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Though most of the characters in this story are dark-skinned, this isn’t Earth and they’re not of African origin. Don’t read anything into the use of color as metaphor: the notion of “Shadow” versus “Light” has nothing to do with racial politics, and there are no deliberate (or so far as I’m aware, unintended) parallels being drawn. It’s a simple acknowledgment of diversity in fiction, and when I’ve achieved some mastery of the art of storytelling, I’ll eventually deal with more challenging aspects of that diversity. Baby steps first...
The story world is matriarchal, which is one reason why Mareth has her own home and why Amodai comes to live with her rather than vice versa. The religion is conservative, but not truly reactionary. From the limited evidence I’ve provided, you might be tempted to assume that the tyranny of the Light described from the perspective of the people of Haven is a deliberate statement that some sort of female religious coup occurred, eventually leading to an anti-male theology. That’s not the case. I remind you that you’ve only seen the story’s religion from the perspective of one small “provincial” town, and one whose theology was shaped by a single priestess who brought with here “apocrypha” whose contents she chose not to teach or to pass on to Talmin. Also, I’ve told the story mostly from the point of view of Amodai, who is not what one would consider a particularly profound theologian. So don’t extrapolate too far from your one example of Haven theology.
Speaking of theology: “Mother” is emphatically not Baba Yaga, though I’ve always enjoyed the image of the chicken-legged hut too much to resist borrowing it here. Through his interactions with Mother, I wanted to convey the superficiality of Amodai’s understanding of greater mysteries. Symbolically, Light is portrayed as a female presence and a force for nurturing and stability, whereas Shadow is portrayed as male, and as a disruptive, destabilizing force. Let's not make too much of that, shall we? There are no deep messages here about male and female stereotypes; this is nothing more than a simple narrative choice that arose from one of the dream images that led me to write the story. (Specifically, I remember waking in the middle of the night to fading images of some shadowy figure cooking an “eternal” stew, rich with all that was good in the world, that was never finished and that was constantly added to. From such humble images are novels begun.) I briefly considered inverting the male and female roles in this story, having Light be the male principle and Shadow be the female principle, but found that I disliked the implications of the resulting symbolism. In the end, I was more comfortable portraying the male principle as the problematic one, particularly since that better reflected the story’s matriarchal society.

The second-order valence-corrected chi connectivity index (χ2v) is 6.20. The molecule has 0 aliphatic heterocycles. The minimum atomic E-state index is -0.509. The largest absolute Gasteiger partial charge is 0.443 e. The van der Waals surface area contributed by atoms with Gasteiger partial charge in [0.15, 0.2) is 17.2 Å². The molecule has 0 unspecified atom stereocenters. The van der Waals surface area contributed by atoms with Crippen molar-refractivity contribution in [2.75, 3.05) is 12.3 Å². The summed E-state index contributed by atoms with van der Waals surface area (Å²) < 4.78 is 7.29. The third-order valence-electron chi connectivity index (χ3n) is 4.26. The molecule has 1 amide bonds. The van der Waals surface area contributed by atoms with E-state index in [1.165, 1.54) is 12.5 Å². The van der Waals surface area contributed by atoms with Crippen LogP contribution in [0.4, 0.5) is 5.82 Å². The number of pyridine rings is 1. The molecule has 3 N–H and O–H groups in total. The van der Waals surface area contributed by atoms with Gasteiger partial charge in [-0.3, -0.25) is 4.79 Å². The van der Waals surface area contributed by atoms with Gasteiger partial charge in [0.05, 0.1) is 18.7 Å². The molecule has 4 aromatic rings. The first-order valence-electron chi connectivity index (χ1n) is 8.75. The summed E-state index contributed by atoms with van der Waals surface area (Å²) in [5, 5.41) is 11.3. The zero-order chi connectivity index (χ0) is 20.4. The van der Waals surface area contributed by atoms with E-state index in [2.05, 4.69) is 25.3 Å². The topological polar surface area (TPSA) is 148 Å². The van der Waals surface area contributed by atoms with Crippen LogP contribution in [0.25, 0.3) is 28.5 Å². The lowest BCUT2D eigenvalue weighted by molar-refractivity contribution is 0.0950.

The primary actors in this story are adolescents, and I definitely intended the concept of Shadow and the changes it causes in the bodies of those who enter it as a metaphor (hopefully not too heavyhanded) for the changes imposed by adolescence and for the adolescent struggle to define one’s identity. Though it’s certainly true that teenagers were forced to mature faster before our modern times, it’s also true in my experience that modern teens are far more mature than most adults give them credit for, though they lack the large amounts of life experience we elderly sorts have accumulated. One of the benefits of this seeming lacuna is that they’re far less fixed in their beliefs about our world and therefore more willing to embrace changes and consider ideas that we adults find increasingly uncomfortable as we get older. I tried to capture that in my story: these aren’t just adults playing the roles; instead, they’re as bright, responsible, and sometimes frustratingly blind as many of the teens I know. It’s generally been a pleasure having my certainties challenged by my own teenage children, and often a humbling reminder that I need to immerse myself more often in Shadow’s shades of grey lest I become too hidebound.
Did the rest of the world really slip into Shadow, or only parts of it? Amodai’s worldview is clearly narrow—confined to a single small village and its surrounds—and I’ve deliberately provided no evidence one way or the other about what has happened elsewhere. But if you think about it, it seems unlikely there was anything so special about Haven that it would become the only surviving human habitation by the end of the story. On the contrary, it seems unlikely at best that large, heavily populated cities would have fallen to Shadow in the manner Graemor described. Adults aren’t always reliable narrators, after all, though I try to play fair with my readers. Here, for example, I deliberately implied that for whatever reason, Haven has isolated itself from the rest of the world, and you’d be justified in interpreting some of the story events, and their interpretation by the characters, in that light.
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